ABOUT 23 million students have enrolled, less than two weeks before classes open amid a coronavirus pandemic, the Department of Education said on Wednesday.

About four million students did not enroll, the agency said, adding that the registration rate was 83% of students who enrolled last year, Education Undersecretary Nepomuceno A. Malaluan told senators on Wednesday.

Out of 23 million basic education students, 21.4 million were enrolled in public schools, while the rest were in private schools, he told the Senate education committee.

About 333,000 students were under alternative learning systems, he added.

Mr. Malaluan said 22.5 million students enrolled in public schools last year, while 4.3 million were enrolled in private schools. He said public school students who enrolled were about a million fewer this year, while private school students were about 2.8 million fewer.

“To sum it up, we have an extraordinary nonparticipation on account of COVID, as of today, that is about four million learners,” Mr. Malaluan said in Filipino.

President Rodrigo R. Duterte locked down the entire Luzon island in mid-March, suspending work, classes and public transportation to contain a coronavirus pandemic. People should stay home except to buy food and other basic goods, he said.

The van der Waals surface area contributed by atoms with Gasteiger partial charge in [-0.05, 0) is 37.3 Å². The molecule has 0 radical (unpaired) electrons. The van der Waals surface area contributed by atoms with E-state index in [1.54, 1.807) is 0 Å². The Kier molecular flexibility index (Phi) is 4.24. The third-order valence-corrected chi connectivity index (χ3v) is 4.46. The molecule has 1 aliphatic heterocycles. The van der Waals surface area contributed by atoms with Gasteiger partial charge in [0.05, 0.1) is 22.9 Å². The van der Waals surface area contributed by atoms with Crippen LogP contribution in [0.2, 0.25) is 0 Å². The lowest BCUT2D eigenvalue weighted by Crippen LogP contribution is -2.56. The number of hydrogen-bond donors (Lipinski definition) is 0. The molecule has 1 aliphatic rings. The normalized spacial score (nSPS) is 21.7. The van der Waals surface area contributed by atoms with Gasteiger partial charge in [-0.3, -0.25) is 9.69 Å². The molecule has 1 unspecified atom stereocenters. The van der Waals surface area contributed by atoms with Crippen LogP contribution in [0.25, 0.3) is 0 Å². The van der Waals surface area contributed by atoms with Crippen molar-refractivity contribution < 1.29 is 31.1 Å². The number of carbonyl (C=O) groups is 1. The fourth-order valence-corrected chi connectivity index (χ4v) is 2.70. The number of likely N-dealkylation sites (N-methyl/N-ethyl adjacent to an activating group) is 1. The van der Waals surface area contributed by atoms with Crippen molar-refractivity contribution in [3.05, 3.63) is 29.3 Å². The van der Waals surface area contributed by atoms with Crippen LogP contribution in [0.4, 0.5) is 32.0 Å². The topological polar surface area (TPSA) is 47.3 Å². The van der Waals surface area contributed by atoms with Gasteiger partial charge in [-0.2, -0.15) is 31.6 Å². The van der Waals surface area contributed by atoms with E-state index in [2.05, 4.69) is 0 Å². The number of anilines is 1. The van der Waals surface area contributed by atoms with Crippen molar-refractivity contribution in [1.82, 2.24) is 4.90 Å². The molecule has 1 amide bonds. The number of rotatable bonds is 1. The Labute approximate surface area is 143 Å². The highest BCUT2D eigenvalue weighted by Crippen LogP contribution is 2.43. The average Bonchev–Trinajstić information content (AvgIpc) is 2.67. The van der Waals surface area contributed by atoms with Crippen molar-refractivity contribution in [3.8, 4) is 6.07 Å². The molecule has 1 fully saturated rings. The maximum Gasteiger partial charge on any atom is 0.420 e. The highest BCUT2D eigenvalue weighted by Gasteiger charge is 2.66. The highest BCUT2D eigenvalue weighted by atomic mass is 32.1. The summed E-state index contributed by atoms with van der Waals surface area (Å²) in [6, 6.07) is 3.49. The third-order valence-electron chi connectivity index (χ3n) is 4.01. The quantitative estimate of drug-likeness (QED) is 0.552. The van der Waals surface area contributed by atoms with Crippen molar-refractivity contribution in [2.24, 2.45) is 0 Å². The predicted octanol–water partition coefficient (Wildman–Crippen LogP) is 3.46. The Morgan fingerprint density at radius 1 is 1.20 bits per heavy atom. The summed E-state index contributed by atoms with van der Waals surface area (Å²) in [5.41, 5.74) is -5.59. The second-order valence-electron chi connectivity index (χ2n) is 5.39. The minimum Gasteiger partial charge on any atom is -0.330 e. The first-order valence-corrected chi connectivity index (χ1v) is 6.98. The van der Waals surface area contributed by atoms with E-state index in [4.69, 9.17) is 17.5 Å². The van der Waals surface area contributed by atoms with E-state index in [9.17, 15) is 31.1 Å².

He extended the lockdown for the island twice and thrice for Metro Manila. But the President put back Manila and nearby provinces under a strict lockdown until Aug. 18 after a fresh surge in infections.

Senator Sherwin T. Gatchalian, who heads the committee, said DepEd should consider postponing  the opening of classes in high-risk areas.

“The reason why we moved to a modified enhanced community quarantine is because the situation is worsening and we need to arrest that situation,” Mr. Gatchalian said at the hearing. “How can we mobilize our teachers, if the situation is worsening?”

He also said the house-to-house distribution of the self-learning modules was disrupted by the stricter lockdown. While this may be lifted Aug. 19, teachers will only have five days to resume delivery before the Aug. 24 opening, he added.

“We don’t have any way of predicting after Aug. 19 if the situation will improve, Mr. Gatchalian said.  Charmaine A. Tadalan